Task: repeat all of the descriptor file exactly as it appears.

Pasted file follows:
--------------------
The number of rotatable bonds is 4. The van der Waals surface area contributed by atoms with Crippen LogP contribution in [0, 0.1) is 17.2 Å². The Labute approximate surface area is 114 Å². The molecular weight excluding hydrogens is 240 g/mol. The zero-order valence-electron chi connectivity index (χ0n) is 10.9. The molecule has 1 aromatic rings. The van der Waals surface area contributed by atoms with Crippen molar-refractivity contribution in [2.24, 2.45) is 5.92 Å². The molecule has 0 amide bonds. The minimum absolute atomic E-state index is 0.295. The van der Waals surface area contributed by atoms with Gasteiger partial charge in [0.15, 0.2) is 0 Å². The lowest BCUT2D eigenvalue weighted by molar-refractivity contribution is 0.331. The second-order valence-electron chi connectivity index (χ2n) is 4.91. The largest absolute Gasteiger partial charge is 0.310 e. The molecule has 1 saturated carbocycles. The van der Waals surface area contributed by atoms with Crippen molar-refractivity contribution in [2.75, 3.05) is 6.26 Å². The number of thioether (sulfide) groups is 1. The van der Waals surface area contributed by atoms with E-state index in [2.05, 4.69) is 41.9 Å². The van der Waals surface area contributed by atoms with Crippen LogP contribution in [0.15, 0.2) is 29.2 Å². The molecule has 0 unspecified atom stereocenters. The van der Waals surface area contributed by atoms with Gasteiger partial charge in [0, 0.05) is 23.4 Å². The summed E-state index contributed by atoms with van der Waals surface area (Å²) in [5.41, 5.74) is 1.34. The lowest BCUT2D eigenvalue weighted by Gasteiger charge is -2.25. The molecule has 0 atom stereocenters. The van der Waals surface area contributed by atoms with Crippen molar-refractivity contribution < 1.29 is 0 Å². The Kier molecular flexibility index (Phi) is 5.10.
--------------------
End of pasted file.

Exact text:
The number of rotatable bonds is 4. The van der Waals surface area contributed by atoms with Crippen LogP contribution in [0, 0.1) is 17.2 Å². The Labute approximate surface area is 114 Å². The molecular weight excluding hydrogens is 240 g/mol. The zero-order valence-electron chi connectivity index (χ0n) is 10.9. The molecule has 1 aromatic rings. The van der Waals surface area contributed by atoms with Crippen molar-refractivity contribution in [2.24, 2.45) is 5.92 Å². The molecule has 0 amide bonds. The minimum absolute atomic E-state index is 0.295. The van der Waals surface area contributed by atoms with Gasteiger partial charge in [0.15, 0.2) is 0 Å². The lowest BCUT2D eigenvalue weighted by molar-refractivity contribution is 0.331. The second-order valence-electron chi connectivity index (χ2n) is 4.91. The largest absolute Gasteiger partial charge is 0.310 e. The molecule has 1 saturated carbocycles. The van der Waals surface area contributed by atoms with Crippen molar-refractivity contribution in [2.75, 3.05) is 6.26 Å². The number of thioether (sulfide) groups is 1. The van der Waals surface area contributed by atoms with E-state index in [2.05, 4.69) is 41.9 Å². The van der Waals surface area contributed by atoms with Crippen LogP contribution in [0.15, 0.2) is 29.2 Å². The molecule has 0 unspecified atom stereocenters. The van der Waals surface area contributed by atoms with Gasteiger partial charge in [0, 0.05) is 23.4 Å². The summed E-state index contributed by atoms with van der Waals surface area (Å²) in [5.41, 5.74) is 1.34. The lowest BCUT2D eigenvalue weighted by Gasteiger charge is -2.25. The molecule has 0 atom stereocenters. The van der Waals surface area contributed by atoms with Crippen molar-refractivity contribution < 1.29 is 0 Å². The Kier molecular flexibility index (Phi) is 5.10.